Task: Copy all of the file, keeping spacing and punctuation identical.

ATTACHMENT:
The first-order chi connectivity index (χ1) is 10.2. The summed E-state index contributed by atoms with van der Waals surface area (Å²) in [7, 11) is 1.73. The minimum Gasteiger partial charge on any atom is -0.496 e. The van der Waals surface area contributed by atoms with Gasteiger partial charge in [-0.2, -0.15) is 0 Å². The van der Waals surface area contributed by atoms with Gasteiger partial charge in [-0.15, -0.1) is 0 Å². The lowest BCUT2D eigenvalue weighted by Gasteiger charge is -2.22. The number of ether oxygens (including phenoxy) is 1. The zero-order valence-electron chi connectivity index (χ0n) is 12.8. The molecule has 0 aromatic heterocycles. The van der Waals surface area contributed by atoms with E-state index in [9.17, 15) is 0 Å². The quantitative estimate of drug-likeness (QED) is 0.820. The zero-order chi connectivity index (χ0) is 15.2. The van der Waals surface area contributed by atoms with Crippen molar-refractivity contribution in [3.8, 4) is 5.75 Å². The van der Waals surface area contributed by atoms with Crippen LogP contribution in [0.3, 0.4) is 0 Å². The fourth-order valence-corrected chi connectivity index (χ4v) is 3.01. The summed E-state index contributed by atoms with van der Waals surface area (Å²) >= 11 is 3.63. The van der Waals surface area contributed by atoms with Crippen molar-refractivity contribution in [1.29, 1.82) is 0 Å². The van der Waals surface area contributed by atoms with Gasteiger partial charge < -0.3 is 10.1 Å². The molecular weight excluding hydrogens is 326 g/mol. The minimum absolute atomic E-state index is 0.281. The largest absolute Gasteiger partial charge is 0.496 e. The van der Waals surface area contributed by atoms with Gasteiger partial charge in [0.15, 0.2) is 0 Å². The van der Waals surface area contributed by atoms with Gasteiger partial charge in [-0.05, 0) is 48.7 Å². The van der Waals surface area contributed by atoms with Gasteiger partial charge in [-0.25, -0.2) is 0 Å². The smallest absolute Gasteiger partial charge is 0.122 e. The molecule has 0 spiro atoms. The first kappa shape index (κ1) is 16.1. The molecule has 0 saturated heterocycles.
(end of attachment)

The first-order chi connectivity index (χ1) is 10.2. The summed E-state index contributed by atoms with van der Waals surface area (Å²) in [7, 11) is 1.73. The minimum Gasteiger partial charge on any atom is -0.496 e. The van der Waals surface area contributed by atoms with Gasteiger partial charge in [-0.2, -0.15) is 0 Å². The van der Waals surface area contributed by atoms with Gasteiger partial charge in [-0.15, -0.1) is 0 Å². The lowest BCUT2D eigenvalue weighted by Gasteiger charge is -2.22. The number of ether oxygens (including phenoxy) is 1. The zero-order valence-electron chi connectivity index (χ0n) is 12.8. The molecule has 0 aromatic heterocycles. The van der Waals surface area contributed by atoms with E-state index in [9.17, 15) is 0 Å². The quantitative estimate of drug-likeness (QED) is 0.820. The zero-order chi connectivity index (χ0) is 15.2. The van der Waals surface area contributed by atoms with Crippen molar-refractivity contribution in [3.8, 4) is 5.75 Å². The van der Waals surface area contributed by atoms with Crippen LogP contribution in [0.3, 0.4) is 0 Å². The fourth-order valence-corrected chi connectivity index (χ4v) is 3.01. The summed E-state index contributed by atoms with van der Waals surface area (Å²) >= 11 is 3.63. The van der Waals surface area contributed by atoms with Crippen molar-refractivity contribution in [1.29, 1.82) is 0 Å². The van der Waals surface area contributed by atoms with Gasteiger partial charge < -0.3 is 10.1 Å². The molecular weight excluding hydrogens is 326 g/mol. The minimum absolute atomic E-state index is 0.281. The largest absolute Gasteiger partial charge is 0.496 e. The van der Waals surface area contributed by atoms with Gasteiger partial charge in [0.15, 0.2) is 0 Å². The van der Waals surface area contributed by atoms with Gasteiger partial charge in [-0.05, 0) is 48.7 Å². The van der Waals surface area contributed by atoms with Gasteiger partial charge in [-0.25, -0.2) is 0 Å². The smallest absolute Gasteiger partial charge is 0.122 e. The molecule has 0 spiro atoms. The first kappa shape index (κ1) is 16.1. The molecule has 0 saturated heterocycles.